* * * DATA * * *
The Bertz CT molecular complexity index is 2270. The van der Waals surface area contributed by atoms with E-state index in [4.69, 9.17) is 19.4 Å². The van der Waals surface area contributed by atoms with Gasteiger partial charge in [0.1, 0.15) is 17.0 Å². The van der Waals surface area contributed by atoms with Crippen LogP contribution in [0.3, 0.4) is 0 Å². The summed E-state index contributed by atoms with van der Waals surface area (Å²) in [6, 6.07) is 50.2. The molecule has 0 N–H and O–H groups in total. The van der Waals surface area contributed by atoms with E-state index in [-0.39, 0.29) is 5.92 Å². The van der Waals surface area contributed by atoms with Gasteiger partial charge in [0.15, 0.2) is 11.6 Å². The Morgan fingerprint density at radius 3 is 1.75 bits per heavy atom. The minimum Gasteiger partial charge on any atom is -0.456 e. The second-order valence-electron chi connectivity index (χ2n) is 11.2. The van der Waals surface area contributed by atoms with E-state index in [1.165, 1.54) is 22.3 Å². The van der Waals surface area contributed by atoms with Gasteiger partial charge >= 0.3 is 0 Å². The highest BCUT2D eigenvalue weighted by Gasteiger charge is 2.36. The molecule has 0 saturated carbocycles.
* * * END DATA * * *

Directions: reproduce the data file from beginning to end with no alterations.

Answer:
The Bertz CT molecular complexity index is 2270. The van der Waals surface area contributed by atoms with E-state index in [4.69, 9.17) is 19.4 Å². The van der Waals surface area contributed by atoms with Gasteiger partial charge in [0.1, 0.15) is 17.0 Å². The van der Waals surface area contributed by atoms with Crippen LogP contribution in [0.3, 0.4) is 0 Å². The summed E-state index contributed by atoms with van der Waals surface area (Å²) in [6, 6.07) is 50.2. The molecule has 0 N–H and O–H groups in total. The van der Waals surface area contributed by atoms with E-state index in [-0.39, 0.29) is 5.92 Å². The van der Waals surface area contributed by atoms with Gasteiger partial charge in [0.15, 0.2) is 11.6 Å². The Morgan fingerprint density at radius 3 is 1.75 bits per heavy atom. The minimum Gasteiger partial charge on any atom is -0.456 e. The second-order valence-electron chi connectivity index (χ2n) is 11.2. The van der Waals surface area contributed by atoms with E-state index in [1.165, 1.54) is 22.3 Å². The van der Waals surface area contributed by atoms with Gasteiger partial charge >= 0.3 is 0 Å². The highest BCUT2D eigenvalue weighted by Gasteiger charge is 2.36. The molecule has 0 saturated carbocycles.